Wilder can add heavy glitter

The American boxing heavyweight scene has been dire for so long that for the past decade the dearth of an emerging superstar to rejuvenate the division was a 
grave concern.

That long, tedious wait after a series of disappointing pretenders may be over. Deontay “Bronze Bomber” Wilder looks capable of dominating the heavies and bringing luster back to the much maligned American scene.

The 29-year-old puncher from Tuscaloosa, Alabama, comfortably grabbed the WBC heavyweight title from champion Bermane Stiverne at the MGM Grand, Las Vegas, on Saturday, winning unanimously on points.

It was the first time in all of Wilder’s 33 bouts that he needed to go the distance. After fighting past four rounds for the first time, he declared loudly and often to the ringside media who had questioned his credentials that he had more than proved his endurance, punch resistance against an equally heavy hitter, and had enough skill and technique to hold his own against the most dangerous fighters.

Wilder repeatedly declared, “Who can’t box? Who can’t box?” He certainly proved a point against a champion expected to give him a stern test. Stiverne was badly hurt several times but toughed his way through the pain, hoping to catch Wilder as he tired in the closing rounds.

Both slowed toward the end, but Wilder remained the fresher of the two. One ringside judge gave Wilder every round, scoring it 120-107. The other two scored it 119-108 and 118-109.

Afterward, Stiverne claimed that although he had trained well, he just could not produce his best on the night. There was plenty of nastiness between the two in the build-up, and the 36-year-old Haitian-Canadian could not bear to bring himself to praise Wilder as the better fighter.

Wilder, at 6-foot-7, was five inches taller than Stiverne, and for most of this absorbing match used his longer reach to good effect.

This was the first heavyweight title contest at the MGM Grand since Mike Tyson bit off a piece of Evander Holyfield’s ear in the infamous “Bite Fight” 
18 years ago.

Tyson and Holyfield were at ringside, as was another former heavyweight champ, Larry Holmes. They were suitably impressed.

Now Wilder insists he is capable of wrenching the other notable titles from Wladimir Klistchko to become the undisputed champ and then emulate the other great Alabama heavies, the late Joe “Brown Bomber” Louis and Holyfield, two of the finest in 
the sport’s history.

Wilder was the last male American boxer to medal in the Olympics with a bronze in 2008, and now he’s the first American to hold a heavyweight title in nine years.

A natural showman, the fact that his greatest victory came on Muhammad Ali’s birthday was significant.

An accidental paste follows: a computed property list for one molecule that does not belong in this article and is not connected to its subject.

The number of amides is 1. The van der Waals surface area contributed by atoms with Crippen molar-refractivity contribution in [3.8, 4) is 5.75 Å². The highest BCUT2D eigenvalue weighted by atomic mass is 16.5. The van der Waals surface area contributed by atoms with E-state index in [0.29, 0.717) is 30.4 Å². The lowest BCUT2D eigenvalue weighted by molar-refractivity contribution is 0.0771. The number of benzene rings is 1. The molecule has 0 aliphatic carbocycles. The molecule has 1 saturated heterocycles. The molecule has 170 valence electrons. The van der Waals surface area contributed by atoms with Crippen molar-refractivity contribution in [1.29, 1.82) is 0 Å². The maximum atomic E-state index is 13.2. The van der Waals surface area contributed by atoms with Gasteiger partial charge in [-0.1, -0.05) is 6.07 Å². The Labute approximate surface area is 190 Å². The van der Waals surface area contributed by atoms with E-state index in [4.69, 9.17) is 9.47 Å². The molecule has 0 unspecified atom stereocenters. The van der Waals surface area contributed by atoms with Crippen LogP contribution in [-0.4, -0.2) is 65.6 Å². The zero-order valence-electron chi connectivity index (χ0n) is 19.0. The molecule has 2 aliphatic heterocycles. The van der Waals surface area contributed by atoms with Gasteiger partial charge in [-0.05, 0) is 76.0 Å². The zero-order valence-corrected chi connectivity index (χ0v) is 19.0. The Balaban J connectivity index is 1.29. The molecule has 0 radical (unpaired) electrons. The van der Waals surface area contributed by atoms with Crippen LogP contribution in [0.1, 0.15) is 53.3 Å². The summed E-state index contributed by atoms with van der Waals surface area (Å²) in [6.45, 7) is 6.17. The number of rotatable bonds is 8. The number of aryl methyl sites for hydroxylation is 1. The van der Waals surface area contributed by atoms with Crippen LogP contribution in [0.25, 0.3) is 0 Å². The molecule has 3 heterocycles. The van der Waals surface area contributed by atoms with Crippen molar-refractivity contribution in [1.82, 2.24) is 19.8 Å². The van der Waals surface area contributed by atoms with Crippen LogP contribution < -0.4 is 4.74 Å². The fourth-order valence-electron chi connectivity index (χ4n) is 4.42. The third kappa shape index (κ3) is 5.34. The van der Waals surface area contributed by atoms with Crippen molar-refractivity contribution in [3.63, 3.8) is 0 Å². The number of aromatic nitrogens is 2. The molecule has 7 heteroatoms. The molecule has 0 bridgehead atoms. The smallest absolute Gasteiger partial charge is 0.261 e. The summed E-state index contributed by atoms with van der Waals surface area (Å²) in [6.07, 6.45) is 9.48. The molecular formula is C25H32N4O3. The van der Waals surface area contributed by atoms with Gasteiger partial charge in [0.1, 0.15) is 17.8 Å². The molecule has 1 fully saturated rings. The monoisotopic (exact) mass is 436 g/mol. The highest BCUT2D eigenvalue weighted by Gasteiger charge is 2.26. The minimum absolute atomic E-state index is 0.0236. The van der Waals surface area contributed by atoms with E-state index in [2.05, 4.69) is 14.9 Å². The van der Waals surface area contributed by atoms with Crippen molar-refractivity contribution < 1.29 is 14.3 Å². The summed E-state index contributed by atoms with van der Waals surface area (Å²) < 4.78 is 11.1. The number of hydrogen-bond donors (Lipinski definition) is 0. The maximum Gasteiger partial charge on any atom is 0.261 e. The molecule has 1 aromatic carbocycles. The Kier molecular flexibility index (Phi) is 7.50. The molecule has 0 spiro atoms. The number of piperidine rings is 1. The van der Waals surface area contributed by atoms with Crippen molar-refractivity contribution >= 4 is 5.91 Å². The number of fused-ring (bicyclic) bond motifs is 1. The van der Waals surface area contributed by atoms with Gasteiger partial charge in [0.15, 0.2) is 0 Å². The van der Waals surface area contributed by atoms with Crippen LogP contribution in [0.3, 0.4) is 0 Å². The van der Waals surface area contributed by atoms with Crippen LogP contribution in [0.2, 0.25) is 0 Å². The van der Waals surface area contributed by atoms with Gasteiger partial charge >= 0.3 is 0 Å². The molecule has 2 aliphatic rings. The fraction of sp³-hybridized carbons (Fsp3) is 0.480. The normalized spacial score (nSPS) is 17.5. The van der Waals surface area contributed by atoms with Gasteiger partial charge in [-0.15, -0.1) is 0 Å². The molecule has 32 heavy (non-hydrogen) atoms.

He does not have Ali’s charisma nor ring craft, but there is a similar cheekiness and total self-belief.

Wilder will improve as the level of opponents rises, but he needs to stay focused and not become complacent. He was occasionally drawn into brawls with Stiverne, taking wild punches unnecessarily. Against more precise fighters that could be fatal.

Stiverne is promoted by Don King, who at 83 is now a marginalized figure in boxing. King promoted some of the greatest heavyweights of the past five decades, including Ali, Holyfield, Tyson and Holmes, as well as George Foreman, “Smokin’” Joe Frazier and Ken Norton. He was the promoter for the Bite Fight, and oh how he would like to get his teeth into promoting Wilder if possible.

With Floyd “Money” Mayweather set to retire this year, Vegas is desperate for another marquee boxer to generate fabulous revenue in Sin City. Wilder has the potential to surpass the record figures he generates in Vegas if, like the Money Man, he remains unbeaten and media savvy.

Mayweather is a welterweight but heavyweights have always attracted the biggest deals, be it TV, casino takings or gate receipts. The suits in each industry are hoping Wilder can emulate the early era of Tyson’s career when he smashed revenue records wherever he fought.

“I’m going to bring excitement back to the heavyweight division,” Wilder insisted. “I’m not going to sit around. Whoever is ready, I’m ready.”

Klitschko has won all but three of his 66 bouts, including 53 knockouts. He holds the IBF, WBO and Ring Magazine belts, and the 36-year-old Ukrainian is lined up to fight Bryant Jennings in New York on April 25.

If Klitschko’s negotiations with Jennings fail, the champ may face Shannon Briggs, who has been stalking and taunting him for years.

Briggs, 43, is the last American to hold a world title prior to Wilder, losing by knockout to Klitschko’s older brother Vitali four years ago.

If Klitschko clashes with Briggs first, Wilder may be matched with unbeaten Jennings, a 30-year-old Philadelphian with a 19-0 record. It looks like another routine bout for Klitschko, and public demand may force him to take a 
tougher challenger.

But Wilder looks more likely to be matched with the brash Englishman Tyson Fury, ranked No. 2 by the WBO.

Fury is 23-0 with 17 knockouts, and Wilder has already expressed interest in fighting him in the U.K.

Realistically, Wilder is not likely to meet Klitschko until next year. By then the novice champ should be polished enough to really make 
the division shine.

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